This is partially why many people in this country continue to downplay the role of slavery in the Civil War, and instead reference “states’ rights” as the primary motivator. This narrative was put forth by several prominent historians in the late 19th and early 20th centuries. Among these men included Edward Pollard, Thomas Dixon Jr., D.W. Griffith (the director of the infamous film “The Birth of a Nation”), and even Woodrow Wilson.
The narrative of the lost cause attempted to downplay the role of slavery as a mere circumstantial part of the war. Instead, it was states’ rights that played the main part in the decision to secede. This ignores that every declaration of secession declares slavery as a primary cause of their secession, the Confederate Constitution guarantees the right to own slaves, and Alexander Stephens, Vice President of the Confederacy, is quoted as saying:
“[Our new government’s] foundations are laid, its cornerstone rests, upon the great truth that the negro is not equal to the white man, that slavery and subordination to the superior race is his natural and normal condition.”
This narrative also ignores that the South was not the beacon of small government it purports to be. While it may have championed to allow the state the right to own slaves, it is here that their commitment to states’ rights ends. In fact, in the late 1840s, when the Underground Railroad was in swing, southern states wanted northern states to send back runaway slaves, but they refused.
If the South was truly the champion of states’ rights, they should have been okay with it, as it was entirely within their right to protect runaway slaves. Instead, the South implored the federal government to pass the Fugitive Slave Act, which expanded the government’s powers and forced the northern states to send runaway slaves back to their plantations.
The Lost Cause narrative may also claim that men like Robert E. Lee called slavery a “moral evil,” ignoring that he himself owned slaves and never implored the government to abolish slavery, despite the tremendous influence he held in the Confederacy. The argument many Southerners purport today is that their ancestors fought for their homeland, not for slavery.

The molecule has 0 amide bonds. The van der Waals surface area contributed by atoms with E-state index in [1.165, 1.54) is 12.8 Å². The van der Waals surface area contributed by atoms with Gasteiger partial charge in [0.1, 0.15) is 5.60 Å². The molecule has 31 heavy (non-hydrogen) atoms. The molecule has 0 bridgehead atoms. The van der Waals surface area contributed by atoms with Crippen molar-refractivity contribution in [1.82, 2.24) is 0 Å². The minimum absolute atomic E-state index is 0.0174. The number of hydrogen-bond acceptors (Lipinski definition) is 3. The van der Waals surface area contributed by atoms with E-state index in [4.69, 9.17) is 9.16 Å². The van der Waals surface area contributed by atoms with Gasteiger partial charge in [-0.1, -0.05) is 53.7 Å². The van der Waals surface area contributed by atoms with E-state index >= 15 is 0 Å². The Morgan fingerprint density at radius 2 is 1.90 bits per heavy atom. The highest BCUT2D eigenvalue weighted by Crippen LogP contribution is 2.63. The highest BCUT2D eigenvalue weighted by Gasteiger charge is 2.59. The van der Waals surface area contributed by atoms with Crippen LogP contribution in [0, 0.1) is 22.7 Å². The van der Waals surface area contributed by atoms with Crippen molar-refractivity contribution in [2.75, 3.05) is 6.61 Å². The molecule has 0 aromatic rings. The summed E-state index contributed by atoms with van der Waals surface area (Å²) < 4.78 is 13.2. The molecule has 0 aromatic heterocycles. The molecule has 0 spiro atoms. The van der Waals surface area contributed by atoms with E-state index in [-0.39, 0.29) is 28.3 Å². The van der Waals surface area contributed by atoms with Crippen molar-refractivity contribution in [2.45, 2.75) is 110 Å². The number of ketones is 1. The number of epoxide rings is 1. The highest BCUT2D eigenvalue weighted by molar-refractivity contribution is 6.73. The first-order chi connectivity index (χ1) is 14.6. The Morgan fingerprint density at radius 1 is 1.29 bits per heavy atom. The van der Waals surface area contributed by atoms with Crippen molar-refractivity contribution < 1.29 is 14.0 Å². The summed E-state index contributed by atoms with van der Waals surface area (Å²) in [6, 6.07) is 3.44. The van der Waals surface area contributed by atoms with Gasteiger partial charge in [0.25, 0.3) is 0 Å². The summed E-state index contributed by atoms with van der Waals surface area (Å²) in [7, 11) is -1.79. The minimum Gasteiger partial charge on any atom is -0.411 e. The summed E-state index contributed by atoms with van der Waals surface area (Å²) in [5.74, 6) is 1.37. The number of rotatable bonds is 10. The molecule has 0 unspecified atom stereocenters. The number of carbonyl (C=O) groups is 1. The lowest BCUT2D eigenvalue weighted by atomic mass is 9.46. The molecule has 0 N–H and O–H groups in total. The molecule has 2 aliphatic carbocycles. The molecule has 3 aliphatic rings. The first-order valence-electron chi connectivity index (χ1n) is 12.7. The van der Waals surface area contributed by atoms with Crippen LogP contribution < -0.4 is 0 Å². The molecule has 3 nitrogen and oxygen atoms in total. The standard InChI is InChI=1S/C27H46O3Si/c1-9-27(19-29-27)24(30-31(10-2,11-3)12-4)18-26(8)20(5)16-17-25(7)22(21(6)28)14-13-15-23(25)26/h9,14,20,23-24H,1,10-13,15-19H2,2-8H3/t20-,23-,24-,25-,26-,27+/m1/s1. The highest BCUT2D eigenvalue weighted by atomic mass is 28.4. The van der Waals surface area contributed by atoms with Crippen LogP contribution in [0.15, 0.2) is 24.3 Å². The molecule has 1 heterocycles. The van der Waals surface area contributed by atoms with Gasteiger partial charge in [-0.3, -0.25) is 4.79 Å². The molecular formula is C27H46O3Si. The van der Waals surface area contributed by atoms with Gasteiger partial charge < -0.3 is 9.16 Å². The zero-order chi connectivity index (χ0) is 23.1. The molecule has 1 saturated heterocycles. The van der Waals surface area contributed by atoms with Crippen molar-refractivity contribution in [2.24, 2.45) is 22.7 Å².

The Northerners were aggressors, and the South wanted to defend their way of life. Again, this ignores that the South fired the first shot at Fort Sumter, and that secession is itself an act of aggression. The reality is simple; the Civil War was fought over the question of slavery. The South wanted to keep slavery and continue to expand it, and they feared the newly elected president, Abraham Lincoln, would not only halt its expansion, but abolish it outright.
Erasing our History?
What, then, do we do to remember these facts? Many people who want to keep the statues up understand the truth of the Civil War and its causes, but want them to remain as a reminder of our past, both good and bad. Is that the right solution? We already learned that the intent of these statues was not education, but intimidation. They both honored people unworthy of honor, while at the same time reminding blacks in the South that they were unequal to whites.
The problem with keeping these statues up for historical purposes is they lack any historical context to understand exactly who these people were or what they did. The plaques are often brief, and make no mention of some of the atrocities involved. Take the General Lee statue in Richmond, for example. There is only one word on the plaque: “Lee”. It offers no information about this man, other than his name. Stone Mountain has zero plaque to offer any context.
Imagine an archaeologist from thousands of years in the future who is studying the since-fallen American civilization. He comes upon the ruins of Washington, D.C. He finds statues of Washington, Lincoln, Jefferson, Dr. King, and infers that these men were incredibly important to the country, and the fact that they built statues of them means the people saw them as inherently good people who moved the country forward.